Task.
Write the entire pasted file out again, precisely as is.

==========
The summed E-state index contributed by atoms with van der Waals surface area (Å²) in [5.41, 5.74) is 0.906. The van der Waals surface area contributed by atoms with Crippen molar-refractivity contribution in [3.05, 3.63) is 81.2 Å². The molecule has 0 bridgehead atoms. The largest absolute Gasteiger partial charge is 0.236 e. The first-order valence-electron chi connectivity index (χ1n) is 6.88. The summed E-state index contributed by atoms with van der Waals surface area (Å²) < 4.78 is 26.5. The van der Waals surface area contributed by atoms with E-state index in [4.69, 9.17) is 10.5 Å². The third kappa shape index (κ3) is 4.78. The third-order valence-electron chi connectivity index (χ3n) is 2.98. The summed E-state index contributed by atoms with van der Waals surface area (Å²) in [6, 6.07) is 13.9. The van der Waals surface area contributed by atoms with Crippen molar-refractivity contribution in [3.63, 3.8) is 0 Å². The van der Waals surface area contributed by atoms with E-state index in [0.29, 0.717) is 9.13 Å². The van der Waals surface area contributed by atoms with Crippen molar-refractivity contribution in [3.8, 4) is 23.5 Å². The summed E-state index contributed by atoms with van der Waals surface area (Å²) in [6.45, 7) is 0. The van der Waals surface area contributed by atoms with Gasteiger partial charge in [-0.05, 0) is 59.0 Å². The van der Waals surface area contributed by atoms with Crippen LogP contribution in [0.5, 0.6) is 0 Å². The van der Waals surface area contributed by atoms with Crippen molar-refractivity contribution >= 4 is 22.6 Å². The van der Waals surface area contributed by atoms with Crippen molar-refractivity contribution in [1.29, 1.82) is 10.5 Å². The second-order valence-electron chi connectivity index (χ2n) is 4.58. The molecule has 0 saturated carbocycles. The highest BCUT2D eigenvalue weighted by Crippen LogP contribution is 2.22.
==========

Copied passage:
The summed E-state index contributed by atoms with van der Waals surface area (Å²) in [5.41, 5.74) is 0.906. The van der Waals surface area contributed by atoms with Crippen molar-refractivity contribution in [3.05, 3.63) is 81.2 Å². The molecule has 0 bridgehead atoms. The largest absolute Gasteiger partial charge is 0.236 e. The first-order valence-electron chi connectivity index (χ1n) is 6.88. The summed E-state index contributed by atoms with van der Waals surface area (Å²) < 4.78 is 26.5. The van der Waals surface area contributed by atoms with E-state index in [4.69, 9.17) is 10.5 Å². The third kappa shape index (κ3) is 4.78. The third-order valence-electron chi connectivity index (χ3n) is 2.98. The summed E-state index contributed by atoms with van der Waals surface area (Å²) in [6, 6.07) is 13.9. The van der Waals surface area contributed by atoms with Crippen molar-refractivity contribution in [3.63, 3.8) is 0 Å². The van der Waals surface area contributed by atoms with E-state index in [0.29, 0.717) is 9.13 Å². The van der Waals surface area contributed by atoms with Crippen molar-refractivity contribution in [3.8, 4) is 23.5 Å². The summed E-state index contributed by atoms with van der Waals surface area (Å²) in [6.45, 7) is 0. The van der Waals surface area contributed by atoms with Gasteiger partial charge in [-0.05, 0) is 59.0 Å². The van der Waals surface area contributed by atoms with Crippen LogP contribution in [0.5, 0.6) is 0 Å². The van der Waals surface area contributed by atoms with Crippen molar-refractivity contribution >= 4 is 22.6 Å². The van der Waals surface area contributed by atoms with Crippen molar-refractivity contribution in [1.29, 1.82) is 10.5 Å². The second-order valence-electron chi connectivity index (χ2n) is 4.58. The molecule has 0 saturated carbocycles. The highest BCUT2D eigenvalue weighted by Crippen LogP contribution is 2.22.